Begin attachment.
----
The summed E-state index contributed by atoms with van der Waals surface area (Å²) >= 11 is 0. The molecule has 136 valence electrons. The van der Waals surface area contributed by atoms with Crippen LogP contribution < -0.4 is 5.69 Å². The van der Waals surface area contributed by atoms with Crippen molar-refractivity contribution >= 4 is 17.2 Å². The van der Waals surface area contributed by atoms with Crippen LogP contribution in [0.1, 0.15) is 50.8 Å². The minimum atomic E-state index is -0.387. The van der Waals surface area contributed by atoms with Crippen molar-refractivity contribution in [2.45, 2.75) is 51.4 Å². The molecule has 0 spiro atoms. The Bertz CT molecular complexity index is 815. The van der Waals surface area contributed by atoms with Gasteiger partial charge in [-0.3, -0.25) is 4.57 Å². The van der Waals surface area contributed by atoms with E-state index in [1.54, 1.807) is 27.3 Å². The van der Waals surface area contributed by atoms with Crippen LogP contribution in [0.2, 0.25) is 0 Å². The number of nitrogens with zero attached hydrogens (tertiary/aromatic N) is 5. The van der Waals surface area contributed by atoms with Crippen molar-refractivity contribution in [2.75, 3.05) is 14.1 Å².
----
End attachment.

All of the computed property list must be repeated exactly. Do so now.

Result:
The summed E-state index contributed by atoms with van der Waals surface area (Å²) >= 11 is 0. The molecule has 136 valence electrons. The van der Waals surface area contributed by atoms with Crippen LogP contribution < -0.4 is 5.69 Å². The van der Waals surface area contributed by atoms with Crippen molar-refractivity contribution >= 4 is 17.2 Å². The van der Waals surface area contributed by atoms with Crippen LogP contribution in [0.1, 0.15) is 50.8 Å². The minimum atomic E-state index is -0.387. The van der Waals surface area contributed by atoms with Crippen molar-refractivity contribution in [2.45, 2.75) is 51.4 Å². The molecule has 0 spiro atoms. The Bertz CT molecular complexity index is 815. The van der Waals surface area contributed by atoms with Gasteiger partial charge in [-0.3, -0.25) is 4.57 Å². The van der Waals surface area contributed by atoms with E-state index in [1.54, 1.807) is 27.3 Å². The van der Waals surface area contributed by atoms with Crippen LogP contribution in [0.2, 0.25) is 0 Å². The number of nitrogens with zero attached hydrogens (tertiary/aromatic N) is 5. The van der Waals surface area contributed by atoms with Crippen molar-refractivity contribution in [2.75, 3.05) is 14.1 Å².